Telehealth and HIV diagnosis
Testing for HIV is a necessary first step in any patient's care plan and can be completed without an in-person visit.
Screening for HIV with telehealth
Any patient aged 15-65 should be screened for HIV risk during a telehealth appointment. These risk factors can help you identify potential untreated infections and prevent future transmission.
If a patient answers “yes” to any of the following questions, strongly recommend to them that they take an HIV test.
- Have you or your sexual partner(s) had other sexual partners in the past year?
- Have you ever had a sexually transmitted infection?
- Are you pregnant or considering becoming pregnant?
- Have you or your sexual partner(s) injected drugs or other substances and/or shared needles with another person?
- Have you ever had sex with a male partner who has had sex with another male?
- Have you ever had sex with a person who is HIV infected?
- Have you ever been paid for sex and/or had sex with a sex worker?
- Have you engaged in behavior resulting in blood-to-blood contact?
- Have you or your sexual partner(s) received a blood transfusion or blood products before 1985?
- Have you been the victim of rape, date rape, or sexual abuse?
There are two HIV self-testing options. These self-tests are covered by most insurance plans, and you can order them during a telehealth appointment.
A rapid self-test requires the user to swab an absorbent pad around the outer gums, near the teeth. This test can produce results within 20 minutes.
Mail-in self-tests come with a collection kit containing supplies to collect a blood sample from a fingerstick. After the sample has been sent to a lab for testing, the results are delivered by the organization that produces the kit.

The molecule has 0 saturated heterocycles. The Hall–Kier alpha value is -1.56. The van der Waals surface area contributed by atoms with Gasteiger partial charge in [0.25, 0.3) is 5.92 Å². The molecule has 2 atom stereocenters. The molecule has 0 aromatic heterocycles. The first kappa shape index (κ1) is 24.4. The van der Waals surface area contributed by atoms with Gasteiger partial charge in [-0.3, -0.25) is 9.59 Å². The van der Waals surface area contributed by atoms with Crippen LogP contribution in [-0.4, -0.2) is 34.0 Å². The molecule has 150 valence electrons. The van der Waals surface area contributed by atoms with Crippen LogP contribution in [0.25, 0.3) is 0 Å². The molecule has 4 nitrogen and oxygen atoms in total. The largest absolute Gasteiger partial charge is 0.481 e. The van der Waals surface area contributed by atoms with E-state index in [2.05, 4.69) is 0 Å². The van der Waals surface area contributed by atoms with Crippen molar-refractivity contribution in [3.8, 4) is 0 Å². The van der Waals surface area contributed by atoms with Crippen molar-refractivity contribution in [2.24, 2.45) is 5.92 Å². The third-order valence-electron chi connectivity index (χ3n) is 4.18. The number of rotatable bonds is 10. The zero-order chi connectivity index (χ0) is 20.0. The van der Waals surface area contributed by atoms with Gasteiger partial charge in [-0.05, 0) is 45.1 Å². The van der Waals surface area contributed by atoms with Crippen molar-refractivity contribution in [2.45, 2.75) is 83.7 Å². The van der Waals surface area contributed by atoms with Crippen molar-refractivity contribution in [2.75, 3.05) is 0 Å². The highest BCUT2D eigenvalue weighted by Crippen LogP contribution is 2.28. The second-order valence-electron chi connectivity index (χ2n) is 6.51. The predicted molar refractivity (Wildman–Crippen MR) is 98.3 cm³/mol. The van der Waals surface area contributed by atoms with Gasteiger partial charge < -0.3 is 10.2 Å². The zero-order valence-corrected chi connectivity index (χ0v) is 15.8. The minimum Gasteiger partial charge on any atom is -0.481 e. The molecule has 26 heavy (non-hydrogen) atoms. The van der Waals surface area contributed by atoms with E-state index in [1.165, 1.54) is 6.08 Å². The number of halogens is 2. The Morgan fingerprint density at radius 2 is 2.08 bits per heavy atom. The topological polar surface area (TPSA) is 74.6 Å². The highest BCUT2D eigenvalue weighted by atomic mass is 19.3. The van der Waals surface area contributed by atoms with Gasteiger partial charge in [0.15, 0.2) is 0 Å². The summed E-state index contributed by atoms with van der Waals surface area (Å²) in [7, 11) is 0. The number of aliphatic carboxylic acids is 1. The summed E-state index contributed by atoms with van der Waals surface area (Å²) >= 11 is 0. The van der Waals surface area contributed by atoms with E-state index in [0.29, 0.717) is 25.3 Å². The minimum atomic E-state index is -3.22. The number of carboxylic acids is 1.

If a patient’s rapid self-test returns a positive result, you should strongly recommend that they get re-tested to confirm their positive status. Mail-in self-tests are tested twice in a lab to confirm a positive sample.
If a patient has a confirmed positive test result, it’s important to start their care plan as soon as possible.
Ensuring access to HIV self-testing
If your practice cannot offer HIV self-testing, your patients can still get tested for little or no cost. CDC offers services that connect users with testing resources in their area.
A Summary of HIV Self-Testing Program Models and Lessons Learned (PDF) — from Centers for Disease Control and Prevention (CDC)
At-home Testing Program — from National Alliance of State & Territorial AIDS Directors (NASTAD)
Preparing patients for HIV telehealth treatment
Receiving an HIV diagnosis can be a traumatic experience.
Telehealth support groups and counseling can reduce that mental burden, keep patients on track with their treatment plans, and allow them to receive care from the comfort of their own safe space.
Contact your local health department to find mental health professionals in your area who specialize in virtual HIV care.
For low-income patients, the Ryan White HIV/AIDS Program helps people with HIV who have no insurance or are underinsured get the medical care and other support services they need.
Ryan White HIV/AIDS Program — from Health Resources & Services Administration (HRSA)